The list of federal agencies proposing or implementing rules within the ESG wheelhouse is large: the Department of Labor, the SEC, Federal Acquisition Regulatory Council, the Federal Reserve, and Office of the Comptroller of the Currency. This is surely an expanding list. The only solution against what is becoming a frontal assault on capital markets and shareholder corporate form, Tice argues, is to fight back.

On one level, Tice observes, climate change is the symbol of every effort for ESG interventions. Those who would defend a classical liberal order must take it squarely on, noting that markets themselves can better price this risk without ESG. Moreover, Tice himself is incredibly skeptical that doomsday is coming, and he measures his case against the so-called accurate UN statistics that the earth is warming, and the oceans are rising, hence the need for ESG intervention on a global scale. Tice also notes that antitrust suits should be pursued by targeted companies against the non-profits and NGOs who have colluded and organized boycotts against them. The path for an aggressive counterstrategy lies open under current antitrust law, a fact acknowledged by ESG proponents who try to legislatively exempt their collusion efforts from these suits.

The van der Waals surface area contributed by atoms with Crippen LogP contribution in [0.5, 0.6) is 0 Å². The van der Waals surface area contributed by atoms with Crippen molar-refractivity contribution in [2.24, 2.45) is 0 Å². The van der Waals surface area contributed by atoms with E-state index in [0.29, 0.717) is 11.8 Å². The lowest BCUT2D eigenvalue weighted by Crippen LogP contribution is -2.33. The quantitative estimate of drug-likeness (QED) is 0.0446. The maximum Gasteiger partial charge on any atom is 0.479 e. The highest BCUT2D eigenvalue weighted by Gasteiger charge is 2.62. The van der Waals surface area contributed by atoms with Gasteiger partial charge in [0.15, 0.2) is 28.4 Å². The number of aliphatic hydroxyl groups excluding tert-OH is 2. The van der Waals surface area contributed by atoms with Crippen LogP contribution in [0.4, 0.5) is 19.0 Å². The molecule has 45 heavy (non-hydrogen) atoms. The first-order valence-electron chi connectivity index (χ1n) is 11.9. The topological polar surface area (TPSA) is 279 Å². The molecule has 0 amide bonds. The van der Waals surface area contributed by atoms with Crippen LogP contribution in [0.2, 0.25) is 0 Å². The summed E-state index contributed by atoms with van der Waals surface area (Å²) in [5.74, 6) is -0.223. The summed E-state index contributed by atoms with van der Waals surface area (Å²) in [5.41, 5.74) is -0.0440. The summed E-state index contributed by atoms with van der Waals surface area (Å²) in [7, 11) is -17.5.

Ultimately, the ESG movement is the latest in a dark legacy of attempts to subvert corporate America from within. Somehow, business leaders keep embracing the ideas of people who hate them. The true ESG goal remains to raise the cost of capital or choke it completely for the unclean sinners in the current economy. Many say the ESG tide appears to be receding as its goals prove unworkable. Tice’s book demonstrates the opposite. ESG now finds favor in progressive governments and bureaucracies to enforce its dictates at large on society. We are entering a new, more pronounced phase of its power. Prepare accordingly.